December 7, 2011
by Ric Albano
|Miracle On Rock Street
|The Battle Begins
This past Saturday, December 3rd, my wife Karyn and I witnessed a tremendously entertaining concert in a beautiful setting. The show was by Twelve Twenty-Four and the location was a ski lodge in the private resort community of Eagle Rock near Hazleton. This venue was a cavernous yet cozy room with high cathedral ceilings and a large fire place in the middle. It certainly was a perfect setting to relax and enjoy a nice “little” band on a December evening. However, the performance that night was certainly not little in any sense of the word.
Twelve Twenty-Four is a huge production that includes seventeen musical performers and six additional staff that support the huge sound and light show. Together they put on a highly entertaining show that includes a tremendous variety of styles and genres which all somehow fit together and maintain the underlying Christmas theme. The band, which started as strictly a tribute to the Trans-Siberian Orchestra in 2002, has been rapidly adding their own distinction to the shows which are now about 60/40 in favor of TSO material.
Most of the TSO material is performed by Twelve Twenty-Four during the first set, which centers around story on TSO’s debut 1996 album, Christmas Eve and Other Stories. In order to get things kicked off, however, Twelve Twenty-Four played the instrumental “Tracers”, a rudiment-heavy march from the most recent TSO album. Here we were first treated to the talents of the core rock band, lead by the dueling lead guitarists of Lenny Kucinski and Kevin Reilly, who harmonize their leads like no performers I have seen before at any level. Neither of these guys is a stranger to the big stage, as Reilly cut his teeth with the progessive metal band Eternity X, and Kucinski has decades of big performance experience as profiled in this related article. Later in the same song it calms down a tad giving some room for the string section to take the forefront, lead by first violinist Jill Trapane and her daughter, second violinist Michaelina Trapane, a recent graduate of Berklee School of Music.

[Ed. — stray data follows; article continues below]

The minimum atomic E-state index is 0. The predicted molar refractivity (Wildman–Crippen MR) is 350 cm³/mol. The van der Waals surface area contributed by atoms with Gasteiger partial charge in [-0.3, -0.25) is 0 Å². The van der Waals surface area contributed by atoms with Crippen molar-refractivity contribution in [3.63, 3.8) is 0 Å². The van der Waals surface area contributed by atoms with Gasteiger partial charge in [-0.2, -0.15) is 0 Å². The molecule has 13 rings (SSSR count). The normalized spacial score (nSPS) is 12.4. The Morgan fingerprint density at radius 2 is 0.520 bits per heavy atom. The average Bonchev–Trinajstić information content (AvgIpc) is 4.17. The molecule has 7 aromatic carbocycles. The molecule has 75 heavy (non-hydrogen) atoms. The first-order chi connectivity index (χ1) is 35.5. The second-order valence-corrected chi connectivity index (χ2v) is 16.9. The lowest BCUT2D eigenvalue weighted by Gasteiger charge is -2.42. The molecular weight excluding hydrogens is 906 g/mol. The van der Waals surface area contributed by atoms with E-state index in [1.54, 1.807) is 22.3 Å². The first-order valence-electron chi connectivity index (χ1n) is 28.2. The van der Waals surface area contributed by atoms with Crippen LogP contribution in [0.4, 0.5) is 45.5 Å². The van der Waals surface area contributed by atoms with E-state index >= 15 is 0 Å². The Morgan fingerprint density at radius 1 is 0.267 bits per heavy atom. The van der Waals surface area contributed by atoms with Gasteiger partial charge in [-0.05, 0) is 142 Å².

The audience then introduced to the first theatrical moment of the show as Cornelius Goodwin narrated the beginnings of the central story, leading into the song “An Angel Came Down”, sung by Kyle Segarra which tells of a cold winter night when an angel visits the Earth and includes parts of the Christmas standard “Silent Night”. The angel herself is played by eight-year-old Kelsey Barnes, who displayed incredible poise during many scenes throughout the evening. Kelsey’s mother Christine Barnes plays the viola in the string section, which was featured nicely during the renditions of the instrumental “A Mad Russian’s Christmas“ and the ballad “Prince of Peace” which features lead vocals by Hannah Levine.
“God King Joy”, a play on the classic “Joy to the World”, starts with an in instrumental piece before breaking down into a bluesier section featuring amazing singing by Goodwin. The band next plays their first original of the night, with moving lead vocals by Bobbie Kucinski, backed up by Segarra, Mallory Shaw, and Tanisha Redding. Redding takes lead vocals later in the set on another original called “Angel Lullaby”, a play on “O Holy Night”, which includes a spectacular lead by Lenny Kucinski on top of the fantastic vocal performance.
Not to be out done, Reilly swings his guitar behind his back as he soulfully sings “Christmas Dreams” later swinging the guitar back in front for a blazing lead. The show then mellows again so the crowd can catch their breath as Kucinski sits and finger picks the acoustic backing Goodwin’s vocals on “Old City Bar” which is first narrated by little Kelsey Barnes. Kelsey then kicks off the most spectacular sequence of the first set with a short flute solo that intrduces the dynamic instrumental “Christmas Eve / Sarajevo 12/24” an excellent jam by the whole ensemble with Kelsey running about the stage and “conducting” each member during various parts. Next is yet another fine instrumental jam “Wizards in Winter” at which point I had ceased to keep notes and just sat awestruck, enjoying the performance. Not yet at intermission, this was already a classic performance.